Among the preferred thermoplastic polymer matrix materials include co-polymers of additional monomers and olefins such as ethylene, propylene, butylenes, pentenes, hexanes, styrene and mixtures thereof. Other preferred thermoplastic polymers include polyvinyldene difluoride, combinations of polyphenylene oxide and polystyrene and mixtures thereof.
Because of weight and strength considerations, if the polymeric matrix material is to be a thermoplastic polymer, it is preferred that the matrix be a polypropylene-based polymer which includes one or more groups effective to increase the polarity. The preferred additional monomer is maleic anhydride, more preferably present in the polymer in an amount in the range of about 0.1% to about 10% by weight, more preferably about 1% to about 5% by weight.
Thermoset polymers, which have increased polarity relative to polypropylene and are stable at the conditions present in a lead-acid battery, are more preferred for use in the present polymeric matrix materials. The viscosity properties and flexibility of certain of these thermoset polymers provide for ease of manufacturing the coated acid resistnat substrate-matrix material composite of the present battery elements. For example, the coated substrate may be at least partially embedded in the thermoset polymer or polymer precursor prior to the final polymerization of the thermoset polymer. More effective bonding of the coated substrate with thermoset polymeric matrix materials is achieved. This bonding is important to provide increased protection for the coated substrate at the agressive conditions present in lead-acid batteries.
The thermoset polymers useful in the present invention are selected from the group consisting of epoxies, phenol-formaldehyde polymers, polyesters, polyvinyl esters, polyurethanes, melamine-formaldehyde polymers and ureaformaldehyde polymers. Each of these classes of polymers represents many individual polymers, the composition of which can be varied by selecting different monomers and/or adjusting the ratio or ratios of the monomers used to produce the thermoset polymer. These thermoset polymers may be produced using conventional techniques, well known in the art. Therefore, no further discussion of such techniques is presented here. More preferably, the thermoset polymers are selected from the group consisting of epoxies, phenol-formaldehyde polymers, polyesters and polyvinyl esters.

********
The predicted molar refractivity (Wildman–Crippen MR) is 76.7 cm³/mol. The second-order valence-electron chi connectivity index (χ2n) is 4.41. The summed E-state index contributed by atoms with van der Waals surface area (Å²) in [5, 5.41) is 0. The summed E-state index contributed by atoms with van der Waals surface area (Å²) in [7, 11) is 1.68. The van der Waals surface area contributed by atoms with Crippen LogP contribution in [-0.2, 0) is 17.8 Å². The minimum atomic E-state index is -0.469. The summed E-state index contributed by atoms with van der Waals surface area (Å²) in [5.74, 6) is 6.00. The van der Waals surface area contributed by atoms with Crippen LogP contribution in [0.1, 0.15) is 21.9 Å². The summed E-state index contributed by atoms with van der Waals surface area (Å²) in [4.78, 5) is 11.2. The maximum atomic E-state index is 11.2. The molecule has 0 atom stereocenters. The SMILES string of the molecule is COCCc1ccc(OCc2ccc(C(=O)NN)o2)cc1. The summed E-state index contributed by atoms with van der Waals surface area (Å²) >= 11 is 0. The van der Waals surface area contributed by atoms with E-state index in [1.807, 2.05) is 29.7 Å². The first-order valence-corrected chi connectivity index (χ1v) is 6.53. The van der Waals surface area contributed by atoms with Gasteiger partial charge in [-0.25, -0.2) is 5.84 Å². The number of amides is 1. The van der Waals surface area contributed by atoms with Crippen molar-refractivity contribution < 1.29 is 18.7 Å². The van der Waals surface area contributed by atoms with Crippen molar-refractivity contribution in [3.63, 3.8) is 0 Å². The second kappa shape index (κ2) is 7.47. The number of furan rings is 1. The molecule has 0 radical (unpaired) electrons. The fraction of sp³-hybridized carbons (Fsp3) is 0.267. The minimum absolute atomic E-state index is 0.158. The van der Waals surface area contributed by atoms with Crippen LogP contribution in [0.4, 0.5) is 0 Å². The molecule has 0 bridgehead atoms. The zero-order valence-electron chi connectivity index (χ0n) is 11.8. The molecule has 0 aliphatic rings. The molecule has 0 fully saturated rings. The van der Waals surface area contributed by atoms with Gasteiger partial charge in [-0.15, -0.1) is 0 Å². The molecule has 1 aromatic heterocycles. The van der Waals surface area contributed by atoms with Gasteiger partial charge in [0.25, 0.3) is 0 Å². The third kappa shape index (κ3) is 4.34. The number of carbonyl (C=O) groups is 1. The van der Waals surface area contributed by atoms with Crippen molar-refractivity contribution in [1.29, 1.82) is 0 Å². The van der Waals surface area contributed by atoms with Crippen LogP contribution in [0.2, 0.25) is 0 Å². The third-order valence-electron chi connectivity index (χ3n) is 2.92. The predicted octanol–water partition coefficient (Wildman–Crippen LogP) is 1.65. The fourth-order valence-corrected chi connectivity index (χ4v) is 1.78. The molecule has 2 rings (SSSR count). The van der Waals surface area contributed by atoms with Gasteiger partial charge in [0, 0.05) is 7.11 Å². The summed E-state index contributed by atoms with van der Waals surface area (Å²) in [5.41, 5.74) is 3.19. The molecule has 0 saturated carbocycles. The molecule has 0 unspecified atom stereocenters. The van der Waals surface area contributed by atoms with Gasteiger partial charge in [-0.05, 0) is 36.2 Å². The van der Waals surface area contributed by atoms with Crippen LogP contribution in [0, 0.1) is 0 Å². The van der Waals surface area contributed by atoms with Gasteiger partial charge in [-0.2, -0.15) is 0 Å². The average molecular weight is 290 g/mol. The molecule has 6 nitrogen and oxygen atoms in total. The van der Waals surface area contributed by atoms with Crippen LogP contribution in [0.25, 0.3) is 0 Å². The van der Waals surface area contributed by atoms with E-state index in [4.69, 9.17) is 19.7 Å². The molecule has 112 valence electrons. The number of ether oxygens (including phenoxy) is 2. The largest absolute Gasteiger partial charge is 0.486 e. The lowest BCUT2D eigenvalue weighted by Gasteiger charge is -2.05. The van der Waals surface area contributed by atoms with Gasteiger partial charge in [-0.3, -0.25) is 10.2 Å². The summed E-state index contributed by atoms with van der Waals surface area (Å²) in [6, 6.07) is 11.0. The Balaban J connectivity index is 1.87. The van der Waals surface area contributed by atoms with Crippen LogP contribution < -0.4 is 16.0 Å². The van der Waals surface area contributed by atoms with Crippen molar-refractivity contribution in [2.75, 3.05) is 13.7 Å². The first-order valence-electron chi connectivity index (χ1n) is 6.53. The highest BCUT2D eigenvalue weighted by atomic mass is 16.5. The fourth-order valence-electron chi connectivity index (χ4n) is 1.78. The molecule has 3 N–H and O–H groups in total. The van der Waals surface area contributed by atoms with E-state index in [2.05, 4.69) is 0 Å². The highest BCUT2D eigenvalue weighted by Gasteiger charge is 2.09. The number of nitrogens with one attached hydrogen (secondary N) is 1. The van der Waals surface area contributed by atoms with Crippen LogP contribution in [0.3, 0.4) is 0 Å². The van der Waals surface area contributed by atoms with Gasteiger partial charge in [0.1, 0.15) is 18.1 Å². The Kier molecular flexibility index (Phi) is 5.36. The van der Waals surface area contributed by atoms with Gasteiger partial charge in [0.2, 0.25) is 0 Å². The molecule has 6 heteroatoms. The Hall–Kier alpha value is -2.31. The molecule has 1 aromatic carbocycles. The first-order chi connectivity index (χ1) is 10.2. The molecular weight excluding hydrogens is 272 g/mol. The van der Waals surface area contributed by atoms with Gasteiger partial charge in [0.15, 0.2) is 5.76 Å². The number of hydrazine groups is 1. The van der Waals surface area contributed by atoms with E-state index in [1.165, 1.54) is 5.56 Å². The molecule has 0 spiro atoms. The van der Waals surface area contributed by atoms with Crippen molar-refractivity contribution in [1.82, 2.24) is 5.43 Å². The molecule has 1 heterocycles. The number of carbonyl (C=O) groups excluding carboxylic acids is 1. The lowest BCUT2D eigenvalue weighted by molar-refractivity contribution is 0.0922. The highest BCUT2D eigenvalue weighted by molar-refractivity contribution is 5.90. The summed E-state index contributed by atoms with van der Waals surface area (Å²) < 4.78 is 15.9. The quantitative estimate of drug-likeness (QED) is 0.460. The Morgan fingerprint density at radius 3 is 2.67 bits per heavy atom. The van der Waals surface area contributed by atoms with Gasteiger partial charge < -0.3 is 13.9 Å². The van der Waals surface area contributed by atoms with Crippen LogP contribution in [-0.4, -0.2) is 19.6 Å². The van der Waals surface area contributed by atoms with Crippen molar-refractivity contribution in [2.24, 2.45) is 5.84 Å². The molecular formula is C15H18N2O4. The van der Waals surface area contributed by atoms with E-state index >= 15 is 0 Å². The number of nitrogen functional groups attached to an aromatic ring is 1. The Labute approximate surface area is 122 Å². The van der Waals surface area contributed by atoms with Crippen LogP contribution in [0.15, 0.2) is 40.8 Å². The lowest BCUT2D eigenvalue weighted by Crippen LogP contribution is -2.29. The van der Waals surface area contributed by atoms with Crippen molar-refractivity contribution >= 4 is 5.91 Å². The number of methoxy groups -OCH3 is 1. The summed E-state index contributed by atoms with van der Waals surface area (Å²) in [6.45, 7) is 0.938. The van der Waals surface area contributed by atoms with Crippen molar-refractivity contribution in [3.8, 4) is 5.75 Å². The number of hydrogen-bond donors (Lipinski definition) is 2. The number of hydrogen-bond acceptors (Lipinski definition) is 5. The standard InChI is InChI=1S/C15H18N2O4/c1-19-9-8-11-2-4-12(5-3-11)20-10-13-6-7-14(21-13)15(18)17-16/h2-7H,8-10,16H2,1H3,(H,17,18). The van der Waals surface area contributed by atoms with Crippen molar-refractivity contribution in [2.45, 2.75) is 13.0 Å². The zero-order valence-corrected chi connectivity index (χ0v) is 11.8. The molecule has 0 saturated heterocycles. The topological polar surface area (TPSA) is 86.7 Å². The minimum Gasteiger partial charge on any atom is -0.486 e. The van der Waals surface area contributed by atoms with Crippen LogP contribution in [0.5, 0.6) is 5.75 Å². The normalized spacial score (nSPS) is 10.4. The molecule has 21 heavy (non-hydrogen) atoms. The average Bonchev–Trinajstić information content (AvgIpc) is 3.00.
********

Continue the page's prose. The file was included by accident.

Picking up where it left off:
Various techniques, such as casting, molding and the like, may be used to at least partially embed the doped tin oxide coated substrate into the matrix material. The choice of technique may depend, for example, on the type of matrix material used, the type and form of the substrate used and the specific application involved. Certain of these techniques are presented in U.S. Pat. No. 4,547,443, the entire disclosure of which is hereby incorporated by reference herein. One particular embodiment involves pre-impregnating (or combining) that portion of the doped tin oxide coated substrate to be embedded in the matrix material with a relatively polar (increased polarity relative to polypropylene) thermoplastic polymer, such as polyvinylidene difluoride, prior to the coated substrate being embedded in the matrix material. This embodiment is particularly useful when the matrix material is itself a thermoplastic polymer, such as polypropylene, and has been found to provide improved bonding between the doped tin oxide coated substrate and the matrix material.
The substrate is acid resistant. That is, the substrate exhibits some resistance to corrosion, erosion, and/or other forms of deterioration at the conditions present, e.g., at or near the positive plates or positive side of the bipolar plates, in a lead-acid battery. Although the conductive coating and the polymeric matrix material do provide a degree of protection for the substrate against these conditions, the substrate should itself have an inherent degree of acid resistance. If the substrate is acid resistant, the physical integrity and electrical effectiveness of the conductive coating, and of the whole present battery element, is better maintained with time relative to a substrate having reduced acid resistance. If glass is used as the substrate, it is preferred that the glass have an increased acid reistance relative to E-glass. Preferably, the acid resistant glass substrate is at least as resistant as is C-glass to the conditions present in a lead-acid battery.
Typical compositions of E-glass and C-glass are as follows:
______________________________________ Weight Percent E-glass C-glass______________________________________Silica 54 65Alumina 14 4Calcia 18 14Magnesia 5 3Soda + Potassium Oxide 0.5 9Boria 8 5Titania + Iron Oxide 0.5 --______________________________________
Preferably the glass contains more than about 60% by weight of silica and less than about 35% by weight of alumina, and alkali and alkaline earth metal oxides.